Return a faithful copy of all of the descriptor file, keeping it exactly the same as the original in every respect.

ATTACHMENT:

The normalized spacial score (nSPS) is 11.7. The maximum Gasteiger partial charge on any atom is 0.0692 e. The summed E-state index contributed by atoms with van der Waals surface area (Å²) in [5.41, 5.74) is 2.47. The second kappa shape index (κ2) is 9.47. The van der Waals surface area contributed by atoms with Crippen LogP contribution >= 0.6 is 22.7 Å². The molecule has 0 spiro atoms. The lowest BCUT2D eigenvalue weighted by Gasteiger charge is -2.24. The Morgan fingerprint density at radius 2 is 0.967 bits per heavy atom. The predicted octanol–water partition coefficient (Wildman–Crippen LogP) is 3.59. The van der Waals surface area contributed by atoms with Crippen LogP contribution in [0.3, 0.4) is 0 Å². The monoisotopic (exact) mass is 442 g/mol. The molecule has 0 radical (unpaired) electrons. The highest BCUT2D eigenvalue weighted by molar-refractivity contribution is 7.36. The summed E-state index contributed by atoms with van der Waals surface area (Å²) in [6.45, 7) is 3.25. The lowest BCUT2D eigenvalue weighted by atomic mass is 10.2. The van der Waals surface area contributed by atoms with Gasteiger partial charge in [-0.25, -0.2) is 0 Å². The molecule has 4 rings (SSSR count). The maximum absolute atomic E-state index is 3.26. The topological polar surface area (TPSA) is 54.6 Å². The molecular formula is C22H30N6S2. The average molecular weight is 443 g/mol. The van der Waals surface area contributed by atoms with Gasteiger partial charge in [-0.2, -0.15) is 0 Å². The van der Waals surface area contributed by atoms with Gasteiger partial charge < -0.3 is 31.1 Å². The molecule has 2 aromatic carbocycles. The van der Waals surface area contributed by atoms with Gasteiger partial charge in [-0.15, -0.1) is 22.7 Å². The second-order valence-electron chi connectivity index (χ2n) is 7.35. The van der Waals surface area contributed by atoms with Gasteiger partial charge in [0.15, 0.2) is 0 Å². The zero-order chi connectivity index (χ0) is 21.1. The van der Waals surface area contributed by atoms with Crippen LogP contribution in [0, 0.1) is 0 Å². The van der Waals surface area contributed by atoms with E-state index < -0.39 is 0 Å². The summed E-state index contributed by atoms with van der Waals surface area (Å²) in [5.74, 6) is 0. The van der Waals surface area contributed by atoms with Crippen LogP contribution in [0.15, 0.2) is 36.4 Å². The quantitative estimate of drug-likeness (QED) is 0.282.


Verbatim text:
The normalized spacial score (nSPS) is 11.7. The maximum Gasteiger partial charge on any atom is 0.0692 e. The summed E-state index contributed by atoms with van der Waals surface area (Å²) in [5.41, 5.74) is 2.47. The second kappa shape index (κ2) is 9.47. The van der Waals surface area contributed by atoms with Crippen LogP contribution >= 0.6 is 22.7 Å². The molecule has 0 spiro atoms. The lowest BCUT2D eigenvalue weighted by Gasteiger charge is -2.24. The Morgan fingerprint density at radius 2 is 0.967 bits per heavy atom. The predicted octanol–water partition coefficient (Wildman–Crippen LogP) is 3.59. The van der Waals surface area contributed by atoms with Crippen LogP contribution in [0.3, 0.4) is 0 Å². The monoisotopic (exact) mass is 442 g/mol. The molecule has 0 radical (unpaired) electrons. The highest BCUT2D eigenvalue weighted by molar-refractivity contribution is 7.36. The summed E-state index contributed by atoms with van der Waals surface area (Å²) in [6.45, 7) is 3.25. The lowest BCUT2D eigenvalue weighted by atomic mass is 10.2. The van der Waals surface area contributed by atoms with Gasteiger partial charge in [-0.25, -0.2) is 0 Å². The molecule has 4 rings (SSSR count). The maximum absolute atomic E-state index is 3.26. The topological polar surface area (TPSA) is 54.6 Å². The molecular formula is C22H30N6S2. The average molecular weight is 443 g/mol. The van der Waals surface area contributed by atoms with Gasteiger partial charge in [-0.2, -0.15) is 0 Å². The van der Waals surface area contributed by atoms with Gasteiger partial charge < -0.3 is 31.1 Å². The molecule has 2 aromatic carbocycles. The van der Waals surface area contributed by atoms with Gasteiger partial charge in [-0.15, -0.1) is 22.7 Å². The second-order valence-electron chi connectivity index (χ2n) is 7.35. The van der Waals surface area contributed by atoms with Gasteiger partial charge in [0.15, 0.2) is 0 Å². The zero-order chi connectivity index (χ0) is 21.1. The van der Waals surface area contributed by atoms with Crippen LogP contribution in [0, 0.1) is 0 Å². The van der Waals surface area contributed by atoms with E-state index < -0.39 is 0 Å². The summed E-state index contributed by atoms with van der Waals surface area (Å²) in [5.74, 6) is 0. The van der Waals surface area contributed by atoms with Crippen LogP contribution in [0.15, 0.2) is 36.4 Å². The quantitative estimate of drug-likeness (QED) is 0.282.